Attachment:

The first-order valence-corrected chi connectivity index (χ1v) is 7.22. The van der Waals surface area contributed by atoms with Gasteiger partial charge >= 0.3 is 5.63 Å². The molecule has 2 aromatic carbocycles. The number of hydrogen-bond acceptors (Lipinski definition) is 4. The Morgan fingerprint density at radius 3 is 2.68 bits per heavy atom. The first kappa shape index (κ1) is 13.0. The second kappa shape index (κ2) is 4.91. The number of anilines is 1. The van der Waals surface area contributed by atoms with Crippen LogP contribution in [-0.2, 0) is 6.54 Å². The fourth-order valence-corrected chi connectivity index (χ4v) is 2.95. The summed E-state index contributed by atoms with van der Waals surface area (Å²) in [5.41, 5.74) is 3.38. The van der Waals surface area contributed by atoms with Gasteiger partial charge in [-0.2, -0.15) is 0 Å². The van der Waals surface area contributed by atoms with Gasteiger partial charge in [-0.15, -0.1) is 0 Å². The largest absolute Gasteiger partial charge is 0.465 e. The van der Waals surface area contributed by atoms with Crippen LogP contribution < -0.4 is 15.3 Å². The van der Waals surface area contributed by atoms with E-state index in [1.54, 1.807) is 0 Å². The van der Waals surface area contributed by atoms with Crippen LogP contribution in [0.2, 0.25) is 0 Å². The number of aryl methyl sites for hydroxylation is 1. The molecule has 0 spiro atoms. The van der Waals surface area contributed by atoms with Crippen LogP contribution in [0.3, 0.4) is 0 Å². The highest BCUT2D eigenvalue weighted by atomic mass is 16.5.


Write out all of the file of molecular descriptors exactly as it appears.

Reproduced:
The first-order valence-corrected chi connectivity index (χ1v) is 7.22. The van der Waals surface area contributed by atoms with Gasteiger partial charge >= 0.3 is 5.63 Å². The molecule has 2 aromatic carbocycles. The number of hydrogen-bond acceptors (Lipinski definition) is 4. The Morgan fingerprint density at radius 3 is 2.68 bits per heavy atom. The first kappa shape index (κ1) is 13.0. The second kappa shape index (κ2) is 4.91. The number of anilines is 1. The van der Waals surface area contributed by atoms with Crippen LogP contribution in [-0.2, 0) is 6.54 Å². The fourth-order valence-corrected chi connectivity index (χ4v) is 2.95. The summed E-state index contributed by atoms with van der Waals surface area (Å²) in [5.41, 5.74) is 3.38. The van der Waals surface area contributed by atoms with Gasteiger partial charge in [-0.2, -0.15) is 0 Å². The van der Waals surface area contributed by atoms with Gasteiger partial charge in [-0.15, -0.1) is 0 Å². The largest absolute Gasteiger partial charge is 0.465 e. The van der Waals surface area contributed by atoms with Crippen LogP contribution < -0.4 is 15.3 Å². The van der Waals surface area contributed by atoms with E-state index in [1.54, 1.807) is 0 Å². The van der Waals surface area contributed by atoms with Crippen LogP contribution in [0.2, 0.25) is 0 Å². The number of aryl methyl sites for hydroxylation is 1. The molecule has 0 spiro atoms. The van der Waals surface area contributed by atoms with Crippen LogP contribution in [0.3, 0.4) is 0 Å². The highest BCUT2D eigenvalue weighted by atomic mass is 16.5.